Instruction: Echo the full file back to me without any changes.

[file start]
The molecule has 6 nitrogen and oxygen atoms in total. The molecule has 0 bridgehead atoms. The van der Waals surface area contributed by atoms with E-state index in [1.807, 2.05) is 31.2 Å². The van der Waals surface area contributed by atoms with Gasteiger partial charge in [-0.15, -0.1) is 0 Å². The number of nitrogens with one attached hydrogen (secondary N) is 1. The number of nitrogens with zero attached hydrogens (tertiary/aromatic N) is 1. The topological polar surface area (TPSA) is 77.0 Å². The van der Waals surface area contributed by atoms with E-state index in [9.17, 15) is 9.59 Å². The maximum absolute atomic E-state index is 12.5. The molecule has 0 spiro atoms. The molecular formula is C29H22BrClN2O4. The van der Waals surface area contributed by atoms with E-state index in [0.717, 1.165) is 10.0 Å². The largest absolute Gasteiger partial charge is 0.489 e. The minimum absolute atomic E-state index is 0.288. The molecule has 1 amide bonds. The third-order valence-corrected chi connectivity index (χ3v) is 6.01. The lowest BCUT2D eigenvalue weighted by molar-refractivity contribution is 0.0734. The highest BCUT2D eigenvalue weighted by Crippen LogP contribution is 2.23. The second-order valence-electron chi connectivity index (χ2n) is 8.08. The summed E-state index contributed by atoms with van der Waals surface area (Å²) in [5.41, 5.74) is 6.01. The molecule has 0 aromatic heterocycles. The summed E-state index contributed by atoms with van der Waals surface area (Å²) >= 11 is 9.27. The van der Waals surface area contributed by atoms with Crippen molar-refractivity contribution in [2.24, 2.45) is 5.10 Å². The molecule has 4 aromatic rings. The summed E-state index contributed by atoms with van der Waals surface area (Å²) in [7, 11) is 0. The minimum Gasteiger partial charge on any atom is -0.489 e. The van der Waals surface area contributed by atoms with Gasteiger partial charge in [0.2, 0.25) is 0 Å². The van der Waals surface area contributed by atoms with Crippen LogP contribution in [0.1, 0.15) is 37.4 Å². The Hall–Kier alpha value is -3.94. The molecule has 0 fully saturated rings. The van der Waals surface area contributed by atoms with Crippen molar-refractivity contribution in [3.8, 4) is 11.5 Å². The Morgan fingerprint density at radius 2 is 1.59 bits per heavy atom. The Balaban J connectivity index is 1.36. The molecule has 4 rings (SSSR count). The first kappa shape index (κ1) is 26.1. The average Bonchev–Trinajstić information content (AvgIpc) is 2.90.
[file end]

The molecule has 6 nitrogen and oxygen atoms in total. The molecule has 0 bridgehead atoms. The van der Waals surface area contributed by atoms with E-state index in [1.807, 2.05) is 31.2 Å². The van der Waals surface area contributed by atoms with Gasteiger partial charge in [-0.15, -0.1) is 0 Å². The number of nitrogens with one attached hydrogen (secondary N) is 1. The number of nitrogens with zero attached hydrogens (tertiary/aromatic N) is 1. The topological polar surface area (TPSA) is 77.0 Å². The van der Waals surface area contributed by atoms with E-state index in [9.17, 15) is 9.59 Å². The maximum absolute atomic E-state index is 12.5. The molecule has 0 spiro atoms. The molecular formula is C29H22BrClN2O4. The van der Waals surface area contributed by atoms with E-state index in [0.717, 1.165) is 10.0 Å². The largest absolute Gasteiger partial charge is 0.489 e. The minimum absolute atomic E-state index is 0.288. The molecule has 1 amide bonds. The third-order valence-corrected chi connectivity index (χ3v) is 6.01. The lowest BCUT2D eigenvalue weighted by molar-refractivity contribution is 0.0734. The highest BCUT2D eigenvalue weighted by Crippen LogP contribution is 2.23. The second-order valence-electron chi connectivity index (χ2n) is 8.08. The summed E-state index contributed by atoms with van der Waals surface area (Å²) in [5.41, 5.74) is 6.01. The molecule has 0 aromatic heterocycles. The summed E-state index contributed by atoms with van der Waals surface area (Å²) >= 11 is 9.27. The van der Waals surface area contributed by atoms with Crippen molar-refractivity contribution in [2.24, 2.45) is 5.10 Å². The molecule has 4 aromatic rings. The summed E-state index contributed by atoms with van der Waals surface area (Å²) in [7, 11) is 0. The minimum Gasteiger partial charge on any atom is -0.489 e. The van der Waals surface area contributed by atoms with Gasteiger partial charge in [0.2, 0.25) is 0 Å². The van der Waals surface area contributed by atoms with Crippen LogP contribution in [0.1, 0.15) is 37.4 Å². The Hall–Kier alpha value is -3.94. The molecule has 0 fully saturated rings. The van der Waals surface area contributed by atoms with Crippen molar-refractivity contribution in [3.8, 4) is 11.5 Å². The Morgan fingerprint density at radius 2 is 1.59 bits per heavy atom. The Balaban J connectivity index is 1.36. The molecule has 4 rings (SSSR count). The first kappa shape index (κ1) is 26.1. The average Bonchev–Trinajstić information content (AvgIpc) is 2.90.